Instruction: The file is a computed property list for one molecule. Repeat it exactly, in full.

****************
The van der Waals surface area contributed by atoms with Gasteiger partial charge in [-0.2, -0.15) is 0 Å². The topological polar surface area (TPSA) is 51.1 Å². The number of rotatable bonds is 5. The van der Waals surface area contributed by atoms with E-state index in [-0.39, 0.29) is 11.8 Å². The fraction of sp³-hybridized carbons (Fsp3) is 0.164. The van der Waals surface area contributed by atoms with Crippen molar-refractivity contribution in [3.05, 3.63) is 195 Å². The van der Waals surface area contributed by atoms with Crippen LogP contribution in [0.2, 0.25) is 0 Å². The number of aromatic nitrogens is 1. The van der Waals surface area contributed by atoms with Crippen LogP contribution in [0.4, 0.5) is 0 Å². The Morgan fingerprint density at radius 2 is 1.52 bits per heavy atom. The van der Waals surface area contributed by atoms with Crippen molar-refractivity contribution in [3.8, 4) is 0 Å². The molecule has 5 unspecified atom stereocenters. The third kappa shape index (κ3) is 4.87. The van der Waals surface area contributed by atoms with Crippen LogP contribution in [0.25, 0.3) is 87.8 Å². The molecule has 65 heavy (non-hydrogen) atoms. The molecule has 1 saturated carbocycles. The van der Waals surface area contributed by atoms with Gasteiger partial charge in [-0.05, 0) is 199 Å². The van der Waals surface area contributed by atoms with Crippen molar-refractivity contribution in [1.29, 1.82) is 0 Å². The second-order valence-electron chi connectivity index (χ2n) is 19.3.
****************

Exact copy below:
The van der Waals surface area contributed by atoms with Gasteiger partial charge in [-0.2, -0.15) is 0 Å². The topological polar surface area (TPSA) is 51.1 Å². The number of rotatable bonds is 5. The van der Waals surface area contributed by atoms with E-state index in [-0.39, 0.29) is 11.8 Å². The fraction of sp³-hybridized carbons (Fsp3) is 0.164. The van der Waals surface area contributed by atoms with Crippen molar-refractivity contribution in [3.05, 3.63) is 195 Å². The van der Waals surface area contributed by atoms with Crippen LogP contribution in [0.2, 0.25) is 0 Å². The number of aromatic nitrogens is 1. The van der Waals surface area contributed by atoms with Crippen LogP contribution in [0.4, 0.5) is 0 Å². The Morgan fingerprint density at radius 2 is 1.52 bits per heavy atom. The van der Waals surface area contributed by atoms with Crippen molar-refractivity contribution in [3.8, 4) is 0 Å². The molecule has 5 unspecified atom stereocenters. The third kappa shape index (κ3) is 4.87. The van der Waals surface area contributed by atoms with Crippen LogP contribution in [0.25, 0.3) is 87.8 Å². The molecule has 65 heavy (non-hydrogen) atoms. The molecule has 1 saturated carbocycles. The van der Waals surface area contributed by atoms with Gasteiger partial charge in [-0.05, 0) is 199 Å². The van der Waals surface area contributed by atoms with Crippen molar-refractivity contribution in [1.29, 1.82) is 0 Å². The second-order valence-electron chi connectivity index (χ2n) is 19.3.